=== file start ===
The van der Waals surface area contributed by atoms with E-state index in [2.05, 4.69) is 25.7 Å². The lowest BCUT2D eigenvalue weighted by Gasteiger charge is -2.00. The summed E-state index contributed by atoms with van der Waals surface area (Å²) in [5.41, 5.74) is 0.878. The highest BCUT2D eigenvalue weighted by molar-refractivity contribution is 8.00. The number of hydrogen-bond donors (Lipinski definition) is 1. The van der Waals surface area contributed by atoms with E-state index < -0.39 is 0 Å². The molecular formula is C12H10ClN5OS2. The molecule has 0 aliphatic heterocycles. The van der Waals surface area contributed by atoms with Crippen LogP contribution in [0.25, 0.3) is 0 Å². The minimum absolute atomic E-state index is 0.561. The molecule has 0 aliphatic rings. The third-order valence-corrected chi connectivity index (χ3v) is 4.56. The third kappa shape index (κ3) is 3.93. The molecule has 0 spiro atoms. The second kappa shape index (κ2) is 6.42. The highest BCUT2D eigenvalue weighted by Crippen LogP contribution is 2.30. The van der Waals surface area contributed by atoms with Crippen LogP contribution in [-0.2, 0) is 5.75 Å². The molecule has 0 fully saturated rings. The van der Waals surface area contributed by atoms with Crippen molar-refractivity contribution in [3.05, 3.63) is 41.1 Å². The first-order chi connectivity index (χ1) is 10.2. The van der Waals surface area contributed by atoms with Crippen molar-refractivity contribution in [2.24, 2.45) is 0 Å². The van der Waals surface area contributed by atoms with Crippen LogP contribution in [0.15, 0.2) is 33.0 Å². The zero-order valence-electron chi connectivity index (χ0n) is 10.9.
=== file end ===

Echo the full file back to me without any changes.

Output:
The van der Waals surface area contributed by atoms with E-state index in [2.05, 4.69) is 25.7 Å². The lowest BCUT2D eigenvalue weighted by Gasteiger charge is -2.00. The summed E-state index contributed by atoms with van der Waals surface area (Å²) in [5.41, 5.74) is 0.878. The highest BCUT2D eigenvalue weighted by molar-refractivity contribution is 8.00. The number of hydrogen-bond donors (Lipinski definition) is 1. The van der Waals surface area contributed by atoms with E-state index < -0.39 is 0 Å². The molecular formula is C12H10ClN5OS2. The molecule has 0 aliphatic heterocycles. The van der Waals surface area contributed by atoms with Crippen LogP contribution in [0.25, 0.3) is 0 Å². The minimum absolute atomic E-state index is 0.561. The molecule has 0 aliphatic rings. The third-order valence-corrected chi connectivity index (χ3v) is 4.56. The third kappa shape index (κ3) is 3.93. The molecule has 0 spiro atoms. The second kappa shape index (κ2) is 6.42. The highest BCUT2D eigenvalue weighted by Crippen LogP contribution is 2.30. The van der Waals surface area contributed by atoms with Crippen LogP contribution in [-0.2, 0) is 5.75 Å². The molecule has 0 fully saturated rings. The van der Waals surface area contributed by atoms with Crippen molar-refractivity contribution in [3.05, 3.63) is 41.1 Å². The first-order chi connectivity index (χ1) is 10.2. The van der Waals surface area contributed by atoms with Crippen molar-refractivity contribution in [2.24, 2.45) is 0 Å². The van der Waals surface area contributed by atoms with Crippen LogP contribution in [0.15, 0.2) is 33.0 Å². The zero-order valence-electron chi connectivity index (χ0n) is 10.9.